A Florida ad attacking Republican Gov. Rick Scott has touched off claims of lying and illegality. We find both sides are bending the facts.
- An ad from billionaire climate-change activist Tom Steyer’s group claims that Scott got $200,000 from “the company that profited off pollution” while drilling for oil near the Everglades. Actually, no pollution has been documented, and it was Scott’s administration that ordered the drilling halted before any oil (or profit) was produced.
- A response ad from the Republican Party of Florida calls the Steyer ad “total fiction,” claiming “Scott never took a nickel.” Actually, a Scott committee took $200,000 from members of the landholding Collier family, which owns the drilling site.
- The GOP also says Scott’s leading Democratic rival, former Gov. Charlie Crist, is responsible for the Steyer group’s ad, which he isn’t. Steyer’s group can’t legally coordinate its ads with candidates.
Steyer’s NextGen Climate Action started the fracas with an ad that first aired Aug. 11. It claims Scott received a “fountain” of campaign cash from “the company that profited off pollution” by using a “dangerous” type of oil drilling near the Everglades.
Actually, Scott’s administration isn’t doing the driller any favors as the ad implies. Quite the contrary.
The Florida Department of Environmental Protection says it denied permission for the company drilling the well to use the so-called “acid fracking” procedure last December, and when the driller used the procedure anyway it fined the company $25,000. The agency later revoked the company’s drilling permits, and has taken it to court seeking additional penalties in excess of $100,000. The company shut down the well as of July 15.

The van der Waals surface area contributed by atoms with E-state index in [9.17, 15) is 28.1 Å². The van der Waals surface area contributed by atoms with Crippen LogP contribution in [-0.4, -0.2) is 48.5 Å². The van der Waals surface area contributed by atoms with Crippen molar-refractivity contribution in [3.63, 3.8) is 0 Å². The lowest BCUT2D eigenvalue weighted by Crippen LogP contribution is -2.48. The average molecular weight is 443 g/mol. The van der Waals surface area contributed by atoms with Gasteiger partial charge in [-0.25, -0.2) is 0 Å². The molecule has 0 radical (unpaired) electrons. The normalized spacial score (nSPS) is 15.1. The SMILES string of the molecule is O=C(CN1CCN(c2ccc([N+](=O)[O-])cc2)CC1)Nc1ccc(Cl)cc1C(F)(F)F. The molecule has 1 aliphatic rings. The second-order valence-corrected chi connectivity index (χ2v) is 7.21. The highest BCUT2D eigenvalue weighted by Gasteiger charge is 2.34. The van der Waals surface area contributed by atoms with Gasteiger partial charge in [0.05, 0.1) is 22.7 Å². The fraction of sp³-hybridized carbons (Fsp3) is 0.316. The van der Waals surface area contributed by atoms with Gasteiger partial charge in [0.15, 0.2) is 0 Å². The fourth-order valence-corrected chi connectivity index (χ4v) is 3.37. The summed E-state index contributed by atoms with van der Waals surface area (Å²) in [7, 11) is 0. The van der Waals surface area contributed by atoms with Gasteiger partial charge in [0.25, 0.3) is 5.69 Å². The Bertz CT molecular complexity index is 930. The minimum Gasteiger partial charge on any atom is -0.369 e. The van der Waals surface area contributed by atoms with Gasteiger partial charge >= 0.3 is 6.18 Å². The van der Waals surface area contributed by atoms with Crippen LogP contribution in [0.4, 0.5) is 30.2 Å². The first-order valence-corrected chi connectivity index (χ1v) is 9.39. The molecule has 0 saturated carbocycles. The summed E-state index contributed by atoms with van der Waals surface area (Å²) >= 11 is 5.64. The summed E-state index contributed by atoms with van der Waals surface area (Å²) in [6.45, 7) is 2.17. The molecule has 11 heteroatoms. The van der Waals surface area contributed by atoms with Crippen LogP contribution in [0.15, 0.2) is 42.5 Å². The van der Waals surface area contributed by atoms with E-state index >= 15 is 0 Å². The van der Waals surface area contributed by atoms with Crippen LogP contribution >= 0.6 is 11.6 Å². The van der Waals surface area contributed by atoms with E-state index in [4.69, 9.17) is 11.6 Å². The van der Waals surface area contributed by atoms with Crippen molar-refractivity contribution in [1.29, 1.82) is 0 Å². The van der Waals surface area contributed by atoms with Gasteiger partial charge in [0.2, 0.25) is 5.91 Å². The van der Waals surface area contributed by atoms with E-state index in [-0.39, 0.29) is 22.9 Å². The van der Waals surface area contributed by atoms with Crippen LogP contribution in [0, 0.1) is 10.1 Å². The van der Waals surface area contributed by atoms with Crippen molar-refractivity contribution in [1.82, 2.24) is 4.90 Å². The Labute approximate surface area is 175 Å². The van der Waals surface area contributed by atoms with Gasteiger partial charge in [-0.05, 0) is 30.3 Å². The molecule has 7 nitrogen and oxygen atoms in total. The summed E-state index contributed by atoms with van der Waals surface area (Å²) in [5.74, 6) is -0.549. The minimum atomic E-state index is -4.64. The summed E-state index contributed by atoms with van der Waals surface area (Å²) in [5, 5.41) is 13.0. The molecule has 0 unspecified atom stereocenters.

According to the court papers filed by the state, environmental officials last December notified the company verbally that it would not approve use of an “enhanced acid stimulation” method (which has been called a “fracking-like” procedure) to stimulate oil flow from the well, a method not previously used in Florida. But the company conducted the operation anyway, starting last Dec. 30 and ending Jan. 1. The state filed a formal, written “cease and desist” order on Dec. 31, after the operation had started, but the company ignored the order and completed the operation, the DEP stated. The state then extracted a $25,000 fine, and got the company to sign a formal consent order on April 7 in which the company also agreed to monitor groundwater for possible pollution violations.
The state made no public announcement of all this until May 2, after it says the company failed to come up with an acceptable independent expert to conduct the groundwater monitoring, as it had agreed to do. The company’s relations with the Scott administration have only gone downhill since then, culminating in the state’s lawsuit alleging that the company wasn’t living up to the terms of the original $25,000 settlement.
No Pollution Found
So far state officials have not found that the “acid stimulation” procedure the ad refers to has resulted in any contamination of groundwater, however. Environmental officials even installed their own groundwater monitors, and said preliminary results showed no evidence of contamination. Calling somebody a “polluter” before there’s any sign of pollution is like calling somebody a “robber” before there’s evidence that anybody has been robbed.